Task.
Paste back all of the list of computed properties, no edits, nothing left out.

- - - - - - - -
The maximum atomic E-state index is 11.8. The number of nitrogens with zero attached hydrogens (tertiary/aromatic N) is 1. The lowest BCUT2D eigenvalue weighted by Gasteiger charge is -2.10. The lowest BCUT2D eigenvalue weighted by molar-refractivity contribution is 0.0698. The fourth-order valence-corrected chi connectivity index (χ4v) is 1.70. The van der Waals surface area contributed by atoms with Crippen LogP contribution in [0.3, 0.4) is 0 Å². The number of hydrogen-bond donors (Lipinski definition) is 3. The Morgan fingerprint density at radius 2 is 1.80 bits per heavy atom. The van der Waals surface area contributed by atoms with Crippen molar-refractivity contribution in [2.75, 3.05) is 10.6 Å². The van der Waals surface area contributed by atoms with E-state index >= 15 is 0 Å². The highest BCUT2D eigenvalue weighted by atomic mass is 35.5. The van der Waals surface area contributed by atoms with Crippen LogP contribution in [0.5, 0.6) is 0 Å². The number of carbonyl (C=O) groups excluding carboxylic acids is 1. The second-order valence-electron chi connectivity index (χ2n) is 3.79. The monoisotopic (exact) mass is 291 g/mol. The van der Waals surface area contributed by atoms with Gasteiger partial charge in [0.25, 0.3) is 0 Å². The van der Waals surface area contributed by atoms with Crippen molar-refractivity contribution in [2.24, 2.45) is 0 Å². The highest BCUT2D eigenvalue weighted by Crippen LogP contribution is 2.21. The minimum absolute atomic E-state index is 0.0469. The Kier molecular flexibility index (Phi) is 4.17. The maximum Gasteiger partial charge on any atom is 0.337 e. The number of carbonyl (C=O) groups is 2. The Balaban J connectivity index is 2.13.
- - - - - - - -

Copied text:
The maximum atomic E-state index is 11.8. The number of nitrogens with zero attached hydrogens (tertiary/aromatic N) is 1. The lowest BCUT2D eigenvalue weighted by Gasteiger charge is -2.10. The lowest BCUT2D eigenvalue weighted by molar-refractivity contribution is 0.0698. The fourth-order valence-corrected chi connectivity index (χ4v) is 1.70. The van der Waals surface area contributed by atoms with Crippen LogP contribution in [0.3, 0.4) is 0 Å². The number of hydrogen-bond donors (Lipinski definition) is 3. The Morgan fingerprint density at radius 2 is 1.80 bits per heavy atom. The van der Waals surface area contributed by atoms with Crippen molar-refractivity contribution in [2.75, 3.05) is 10.6 Å². The van der Waals surface area contributed by atoms with E-state index >= 15 is 0 Å². The highest BCUT2D eigenvalue weighted by atomic mass is 35.5. The van der Waals surface area contributed by atoms with Crippen LogP contribution in [0.5, 0.6) is 0 Å². The number of carbonyl (C=O) groups excluding carboxylic acids is 1. The second-order valence-electron chi connectivity index (χ2n) is 3.79. The monoisotopic (exact) mass is 291 g/mol. The van der Waals surface area contributed by atoms with Gasteiger partial charge in [0.25, 0.3) is 0 Å². The van der Waals surface area contributed by atoms with Crippen molar-refractivity contribution in [2.24, 2.45) is 0 Å². The highest BCUT2D eigenvalue weighted by Crippen LogP contribution is 2.21. The minimum absolute atomic E-state index is 0.0469. The Kier molecular flexibility index (Phi) is 4.17. The maximum Gasteiger partial charge on any atom is 0.337 e. The number of carbonyl (C=O) groups is 2. The Balaban J connectivity index is 2.13.